NEW ORLEANS — During her speech at the CHIME CIO forum, ONC's Judy Murphy, R.N., put a pretty positive spin on the progress the field is making in achieving meaningful use. She noted that 70 percent of hospitals eligible for Medicare and Medicaid incentive payments have been paid.

Several of the CIOs I spoke with weren't as quick to paint such a rosy picture and I'll cover that in the coming days in my continuing coverage from HIMSS.

Murphy also noted that the government had hoped that the industry would more rapidly address the issue of interoperability. Since that hasn't happened as quickly as some were hoping, the feds are stepping in. Stage 2 meaningful use regulations, she said, seek to accelerate interoperability. ONC is developing online training courses to help people better understand what is in the regulations and how to comply.

'Alternative to the shoebox'
A lot of product announcements will be made this week at HIMSS. And while we won't be able to cover all of them, there are a few that will catch your eyes. Take the deal between Citi and Aetna that'll be announced later today. The two titans of banking and insurance are coming together to offer patients a unified place to view, reconcile and pay their health care bills.

Citi is unveiling "Money2 for Health" with Aetna as its charter member. It is being billed as an app that will "simplify and expedite the payment process for patients." Through the unique portal and mobile app, patients will be able to see all of their insurance claims, click on a single payment icon and, voila, their bills are paid.

"Patients are drowning in paper," June Yee Felix, managing director of Citi's enterprise payments division, told me during an interview late last week. "They are trying to sort out all of these bills for all different providers. We are trying to come up with an alternative to the shoebox."

Felix said that the size of the market they are addressing with this solution is close to $1 trillion. She believes that it will "vastly" improve the patient experience and operations for hospitals and doctors.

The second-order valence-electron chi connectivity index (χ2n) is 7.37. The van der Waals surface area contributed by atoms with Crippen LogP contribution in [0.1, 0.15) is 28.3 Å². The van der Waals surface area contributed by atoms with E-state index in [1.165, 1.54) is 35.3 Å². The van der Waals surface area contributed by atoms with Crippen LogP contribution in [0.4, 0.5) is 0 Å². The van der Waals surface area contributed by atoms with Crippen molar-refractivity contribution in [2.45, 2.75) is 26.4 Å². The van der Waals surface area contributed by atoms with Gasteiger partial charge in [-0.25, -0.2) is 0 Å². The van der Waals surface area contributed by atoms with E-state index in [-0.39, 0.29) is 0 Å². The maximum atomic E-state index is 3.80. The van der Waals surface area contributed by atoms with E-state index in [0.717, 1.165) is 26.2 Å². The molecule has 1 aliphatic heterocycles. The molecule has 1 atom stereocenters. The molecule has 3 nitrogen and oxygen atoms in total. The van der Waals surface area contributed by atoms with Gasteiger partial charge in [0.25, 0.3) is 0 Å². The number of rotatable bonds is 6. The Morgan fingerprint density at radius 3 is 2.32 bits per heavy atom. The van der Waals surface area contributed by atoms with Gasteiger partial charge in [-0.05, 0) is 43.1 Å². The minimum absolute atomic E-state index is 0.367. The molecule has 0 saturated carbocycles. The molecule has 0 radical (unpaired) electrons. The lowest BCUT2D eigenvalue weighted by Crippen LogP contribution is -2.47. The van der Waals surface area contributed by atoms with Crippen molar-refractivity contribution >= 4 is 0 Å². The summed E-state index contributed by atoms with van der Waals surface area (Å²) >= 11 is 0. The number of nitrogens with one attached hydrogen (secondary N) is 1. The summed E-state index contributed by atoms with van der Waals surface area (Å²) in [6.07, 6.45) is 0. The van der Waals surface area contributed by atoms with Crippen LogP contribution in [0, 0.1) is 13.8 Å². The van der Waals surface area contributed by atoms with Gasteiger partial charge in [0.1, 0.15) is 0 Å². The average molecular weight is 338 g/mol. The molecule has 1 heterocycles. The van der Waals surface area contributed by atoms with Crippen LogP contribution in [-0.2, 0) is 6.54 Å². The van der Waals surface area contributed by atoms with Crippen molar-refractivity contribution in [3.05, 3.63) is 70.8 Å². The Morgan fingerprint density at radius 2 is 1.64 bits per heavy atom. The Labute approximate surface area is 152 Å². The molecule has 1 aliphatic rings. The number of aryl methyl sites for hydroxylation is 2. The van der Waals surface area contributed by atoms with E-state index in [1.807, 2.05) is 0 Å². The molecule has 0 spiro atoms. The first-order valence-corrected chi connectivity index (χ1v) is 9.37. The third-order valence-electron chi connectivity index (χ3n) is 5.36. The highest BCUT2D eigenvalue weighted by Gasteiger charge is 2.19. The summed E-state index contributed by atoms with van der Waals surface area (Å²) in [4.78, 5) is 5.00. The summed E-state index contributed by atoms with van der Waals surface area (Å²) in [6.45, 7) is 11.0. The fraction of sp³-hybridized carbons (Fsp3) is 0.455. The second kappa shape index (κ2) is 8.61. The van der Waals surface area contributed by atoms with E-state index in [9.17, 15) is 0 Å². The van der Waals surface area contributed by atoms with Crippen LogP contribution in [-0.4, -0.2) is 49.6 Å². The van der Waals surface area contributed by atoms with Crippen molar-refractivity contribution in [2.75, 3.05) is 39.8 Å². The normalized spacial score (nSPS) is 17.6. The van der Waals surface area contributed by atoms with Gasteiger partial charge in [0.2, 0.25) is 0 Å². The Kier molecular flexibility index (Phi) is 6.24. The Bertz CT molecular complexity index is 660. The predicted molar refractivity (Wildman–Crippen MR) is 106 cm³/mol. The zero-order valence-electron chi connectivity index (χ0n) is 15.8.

Interestingly, the Money2 for Health solution is banking agnostic. So, if an Aetna member banks with Chase or some other institution, they can still use the solution. It will also link to a health savings account. Citi is in talks with other large insurers to come on board. The financial institution is making a push to get providers to sign on and accept payments coming from the solution.

Felix estimated that, on average, hospitals signing up could save nearly $5 million for every $1 billion in net patient revenue. Those savings come from streamlined administration of billings and collections procedures, fewer customer service calls and reduced bad debt. The savings could grow as more customers sign up for the service.

Erin Hatzikostas, head of strategy and business development, Aetna Consumer Financial Solutions, said that the solution fits with the insurer's tradition of focusing on "consumer-directed health care. This aligns with our strategy. As we move on with reform implementation, engagement and connection with the consumer will be more important."